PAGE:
How the Coliseum Got its Name

Erected by decree of Emperor Nero between AD 64 and 68 and standing over 100 feet tall, the bronze athletic statue, Colossus of Neronis was relocated by Emperor Hadrian (with the use of 24 elephants) in AD 128 from its original location to make way for the Temple of Venus and Rome (the ruins to the left) and next to the Flavian Amphitheatre (the rightmost ruins).  In time the Colossus lent its name to the 80+ acre amphitheatre, which is now known to the world as the Coliseum.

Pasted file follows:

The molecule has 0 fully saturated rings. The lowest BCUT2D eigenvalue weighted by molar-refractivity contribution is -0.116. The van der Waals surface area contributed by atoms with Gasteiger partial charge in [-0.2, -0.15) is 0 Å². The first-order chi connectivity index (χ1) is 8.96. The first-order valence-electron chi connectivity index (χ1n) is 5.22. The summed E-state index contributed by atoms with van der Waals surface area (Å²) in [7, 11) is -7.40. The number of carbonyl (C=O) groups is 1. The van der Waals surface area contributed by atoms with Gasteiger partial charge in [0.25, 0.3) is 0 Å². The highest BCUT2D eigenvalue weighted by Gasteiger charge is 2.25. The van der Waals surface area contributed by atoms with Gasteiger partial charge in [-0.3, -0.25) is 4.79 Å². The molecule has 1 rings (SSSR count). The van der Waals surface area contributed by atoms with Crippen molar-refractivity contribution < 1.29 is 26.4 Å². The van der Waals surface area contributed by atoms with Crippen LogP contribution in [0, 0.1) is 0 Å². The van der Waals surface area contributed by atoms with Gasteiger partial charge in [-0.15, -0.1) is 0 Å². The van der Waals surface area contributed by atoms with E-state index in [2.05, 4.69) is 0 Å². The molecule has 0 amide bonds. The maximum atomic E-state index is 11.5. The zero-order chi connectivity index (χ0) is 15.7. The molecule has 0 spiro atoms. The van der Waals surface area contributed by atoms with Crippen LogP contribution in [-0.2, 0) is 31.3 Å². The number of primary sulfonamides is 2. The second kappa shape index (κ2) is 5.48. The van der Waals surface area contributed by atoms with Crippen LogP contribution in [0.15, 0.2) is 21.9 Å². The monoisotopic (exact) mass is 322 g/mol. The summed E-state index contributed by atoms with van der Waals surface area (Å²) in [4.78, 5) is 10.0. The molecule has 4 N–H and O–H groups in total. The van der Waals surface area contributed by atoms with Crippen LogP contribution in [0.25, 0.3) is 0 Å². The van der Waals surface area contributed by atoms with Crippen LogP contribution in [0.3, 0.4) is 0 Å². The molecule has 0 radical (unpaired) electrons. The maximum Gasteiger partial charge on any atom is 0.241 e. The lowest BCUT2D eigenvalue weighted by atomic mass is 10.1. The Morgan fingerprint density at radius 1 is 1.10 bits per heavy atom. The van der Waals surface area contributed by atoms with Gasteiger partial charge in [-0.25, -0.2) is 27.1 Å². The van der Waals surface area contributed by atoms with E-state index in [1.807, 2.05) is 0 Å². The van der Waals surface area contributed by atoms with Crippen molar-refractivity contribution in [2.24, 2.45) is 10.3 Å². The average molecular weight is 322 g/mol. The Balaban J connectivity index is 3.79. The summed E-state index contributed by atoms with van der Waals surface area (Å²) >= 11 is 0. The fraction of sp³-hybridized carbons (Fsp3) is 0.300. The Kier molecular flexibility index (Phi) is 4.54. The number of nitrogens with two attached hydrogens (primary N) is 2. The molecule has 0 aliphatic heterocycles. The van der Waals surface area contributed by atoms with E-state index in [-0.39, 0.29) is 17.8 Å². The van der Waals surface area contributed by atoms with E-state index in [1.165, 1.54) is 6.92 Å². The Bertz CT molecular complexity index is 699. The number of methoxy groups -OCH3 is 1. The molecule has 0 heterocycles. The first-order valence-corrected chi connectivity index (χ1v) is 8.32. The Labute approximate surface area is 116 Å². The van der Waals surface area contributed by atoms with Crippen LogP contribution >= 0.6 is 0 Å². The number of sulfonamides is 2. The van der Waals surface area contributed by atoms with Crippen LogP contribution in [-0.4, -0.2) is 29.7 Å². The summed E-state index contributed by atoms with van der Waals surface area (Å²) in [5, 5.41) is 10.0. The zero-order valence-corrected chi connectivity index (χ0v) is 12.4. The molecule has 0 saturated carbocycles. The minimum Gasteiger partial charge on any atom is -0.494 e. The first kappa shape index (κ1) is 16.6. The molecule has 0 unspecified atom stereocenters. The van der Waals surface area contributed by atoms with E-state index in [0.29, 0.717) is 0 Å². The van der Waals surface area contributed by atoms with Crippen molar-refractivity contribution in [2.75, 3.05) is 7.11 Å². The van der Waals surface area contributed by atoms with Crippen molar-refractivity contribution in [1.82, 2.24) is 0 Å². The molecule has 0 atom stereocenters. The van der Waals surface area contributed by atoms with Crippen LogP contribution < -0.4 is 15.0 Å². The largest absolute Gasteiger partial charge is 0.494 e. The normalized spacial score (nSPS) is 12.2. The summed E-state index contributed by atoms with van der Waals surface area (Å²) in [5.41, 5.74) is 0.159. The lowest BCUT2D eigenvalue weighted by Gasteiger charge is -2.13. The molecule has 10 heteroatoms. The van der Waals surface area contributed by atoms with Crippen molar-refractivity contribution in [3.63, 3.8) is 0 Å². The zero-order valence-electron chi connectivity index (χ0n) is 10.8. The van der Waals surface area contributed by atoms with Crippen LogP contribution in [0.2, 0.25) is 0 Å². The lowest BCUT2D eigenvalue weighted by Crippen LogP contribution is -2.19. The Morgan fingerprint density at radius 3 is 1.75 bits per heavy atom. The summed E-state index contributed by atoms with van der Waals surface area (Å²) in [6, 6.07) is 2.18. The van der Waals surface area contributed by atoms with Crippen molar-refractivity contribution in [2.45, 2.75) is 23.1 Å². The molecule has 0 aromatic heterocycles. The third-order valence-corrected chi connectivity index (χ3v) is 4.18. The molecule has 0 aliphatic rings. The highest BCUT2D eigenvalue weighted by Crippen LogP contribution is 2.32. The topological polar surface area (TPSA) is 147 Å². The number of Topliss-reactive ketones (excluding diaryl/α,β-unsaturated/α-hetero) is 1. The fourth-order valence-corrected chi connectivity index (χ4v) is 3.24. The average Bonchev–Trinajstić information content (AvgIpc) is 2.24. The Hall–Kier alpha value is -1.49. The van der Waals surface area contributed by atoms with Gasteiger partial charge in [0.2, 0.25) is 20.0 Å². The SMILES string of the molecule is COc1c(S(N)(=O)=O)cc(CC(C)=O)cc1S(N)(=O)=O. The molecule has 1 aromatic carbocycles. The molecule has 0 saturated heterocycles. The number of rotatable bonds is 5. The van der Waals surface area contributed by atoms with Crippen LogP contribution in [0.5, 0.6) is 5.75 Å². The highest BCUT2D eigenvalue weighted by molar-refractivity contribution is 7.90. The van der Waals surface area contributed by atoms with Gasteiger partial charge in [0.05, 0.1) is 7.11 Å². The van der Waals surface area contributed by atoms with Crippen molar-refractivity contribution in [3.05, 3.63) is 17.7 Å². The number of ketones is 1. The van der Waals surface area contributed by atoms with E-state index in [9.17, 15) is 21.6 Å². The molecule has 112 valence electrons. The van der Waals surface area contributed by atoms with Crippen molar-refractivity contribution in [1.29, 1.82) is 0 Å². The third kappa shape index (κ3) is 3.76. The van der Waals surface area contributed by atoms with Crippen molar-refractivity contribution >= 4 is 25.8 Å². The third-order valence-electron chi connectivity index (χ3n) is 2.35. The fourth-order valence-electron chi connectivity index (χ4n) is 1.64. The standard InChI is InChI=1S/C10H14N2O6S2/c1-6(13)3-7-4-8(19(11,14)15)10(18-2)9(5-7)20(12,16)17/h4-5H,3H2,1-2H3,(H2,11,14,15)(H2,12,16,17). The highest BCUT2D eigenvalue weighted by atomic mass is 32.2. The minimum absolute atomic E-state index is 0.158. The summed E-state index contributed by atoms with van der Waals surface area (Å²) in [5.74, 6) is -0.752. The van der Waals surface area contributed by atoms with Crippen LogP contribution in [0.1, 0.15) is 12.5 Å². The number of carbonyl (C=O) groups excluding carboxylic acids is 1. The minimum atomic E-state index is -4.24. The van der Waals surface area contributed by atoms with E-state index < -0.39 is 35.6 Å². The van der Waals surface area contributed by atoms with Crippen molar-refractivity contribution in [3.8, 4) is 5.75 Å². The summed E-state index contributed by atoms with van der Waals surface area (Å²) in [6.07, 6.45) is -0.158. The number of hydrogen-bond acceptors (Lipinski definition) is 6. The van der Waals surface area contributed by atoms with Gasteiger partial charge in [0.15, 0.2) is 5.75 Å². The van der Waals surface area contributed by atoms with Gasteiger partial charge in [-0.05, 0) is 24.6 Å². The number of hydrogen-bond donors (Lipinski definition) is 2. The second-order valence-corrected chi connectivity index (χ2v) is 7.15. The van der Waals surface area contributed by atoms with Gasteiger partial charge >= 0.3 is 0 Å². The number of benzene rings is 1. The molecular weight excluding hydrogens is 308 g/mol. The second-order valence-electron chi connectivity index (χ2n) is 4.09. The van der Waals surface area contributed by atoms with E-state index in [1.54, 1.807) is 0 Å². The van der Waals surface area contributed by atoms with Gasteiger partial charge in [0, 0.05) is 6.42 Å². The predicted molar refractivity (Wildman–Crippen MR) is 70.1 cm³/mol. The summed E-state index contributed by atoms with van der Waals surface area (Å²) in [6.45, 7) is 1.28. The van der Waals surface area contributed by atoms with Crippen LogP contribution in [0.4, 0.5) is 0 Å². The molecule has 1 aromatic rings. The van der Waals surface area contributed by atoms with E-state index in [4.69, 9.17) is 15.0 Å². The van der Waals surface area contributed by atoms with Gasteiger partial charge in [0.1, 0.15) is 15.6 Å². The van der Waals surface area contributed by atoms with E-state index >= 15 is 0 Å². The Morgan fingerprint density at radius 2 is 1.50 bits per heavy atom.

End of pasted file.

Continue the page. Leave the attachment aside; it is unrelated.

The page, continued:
Lasting into the Middle Ages between the Arch of Constantine, here in the foreground and the Coliseum, it was once said, “As long as the Colossus stands, Rome will stand, when the Colossus falls, Rome will also fall.”  It is believed the great statue was hauled down during the Sack of Rome in AD 410 and its copper scavenged.

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